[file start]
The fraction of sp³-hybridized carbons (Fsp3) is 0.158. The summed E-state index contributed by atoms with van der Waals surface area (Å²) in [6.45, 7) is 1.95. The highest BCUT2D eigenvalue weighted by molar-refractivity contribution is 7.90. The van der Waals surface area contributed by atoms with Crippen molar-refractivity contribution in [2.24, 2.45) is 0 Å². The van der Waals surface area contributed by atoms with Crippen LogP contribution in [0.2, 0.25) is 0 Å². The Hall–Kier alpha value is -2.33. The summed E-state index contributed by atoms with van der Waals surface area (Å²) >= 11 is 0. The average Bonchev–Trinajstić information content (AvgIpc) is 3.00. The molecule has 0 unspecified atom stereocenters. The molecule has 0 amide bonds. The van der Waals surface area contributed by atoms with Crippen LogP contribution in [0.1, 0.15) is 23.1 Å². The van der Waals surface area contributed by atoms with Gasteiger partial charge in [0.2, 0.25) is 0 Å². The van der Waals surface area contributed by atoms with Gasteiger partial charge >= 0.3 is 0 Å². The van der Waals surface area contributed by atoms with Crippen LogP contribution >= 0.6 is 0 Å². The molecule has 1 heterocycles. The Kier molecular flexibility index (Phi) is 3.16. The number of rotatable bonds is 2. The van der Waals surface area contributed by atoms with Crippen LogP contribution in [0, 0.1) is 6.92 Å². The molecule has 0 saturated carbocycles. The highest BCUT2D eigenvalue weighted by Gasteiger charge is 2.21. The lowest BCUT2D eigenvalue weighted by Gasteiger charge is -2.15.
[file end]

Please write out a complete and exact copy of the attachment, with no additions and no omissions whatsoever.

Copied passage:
The fraction of sp³-hybridized carbons (Fsp3) is 0.158. The summed E-state index contributed by atoms with van der Waals surface area (Å²) in [6.45, 7) is 1.95. The highest BCUT2D eigenvalue weighted by molar-refractivity contribution is 7.90. The van der Waals surface area contributed by atoms with Crippen molar-refractivity contribution in [2.24, 2.45) is 0 Å². The van der Waals surface area contributed by atoms with Crippen LogP contribution in [0.2, 0.25) is 0 Å². The Hall–Kier alpha value is -2.33. The summed E-state index contributed by atoms with van der Waals surface area (Å²) >= 11 is 0. The average Bonchev–Trinajstić information content (AvgIpc) is 3.00. The molecule has 0 unspecified atom stereocenters. The molecule has 0 amide bonds. The van der Waals surface area contributed by atoms with Crippen LogP contribution in [0.1, 0.15) is 23.1 Å². The van der Waals surface area contributed by atoms with Gasteiger partial charge in [0.2, 0.25) is 0 Å². The van der Waals surface area contributed by atoms with Gasteiger partial charge >= 0.3 is 0 Å². The van der Waals surface area contributed by atoms with Crippen LogP contribution >= 0.6 is 0 Å². The molecule has 1 heterocycles. The Kier molecular flexibility index (Phi) is 3.16. The number of rotatable bonds is 2. The van der Waals surface area contributed by atoms with Crippen LogP contribution in [0, 0.1) is 6.92 Å². The molecule has 0 saturated carbocycles. The highest BCUT2D eigenvalue weighted by Gasteiger charge is 2.21. The lowest BCUT2D eigenvalue weighted by Gasteiger charge is -2.15.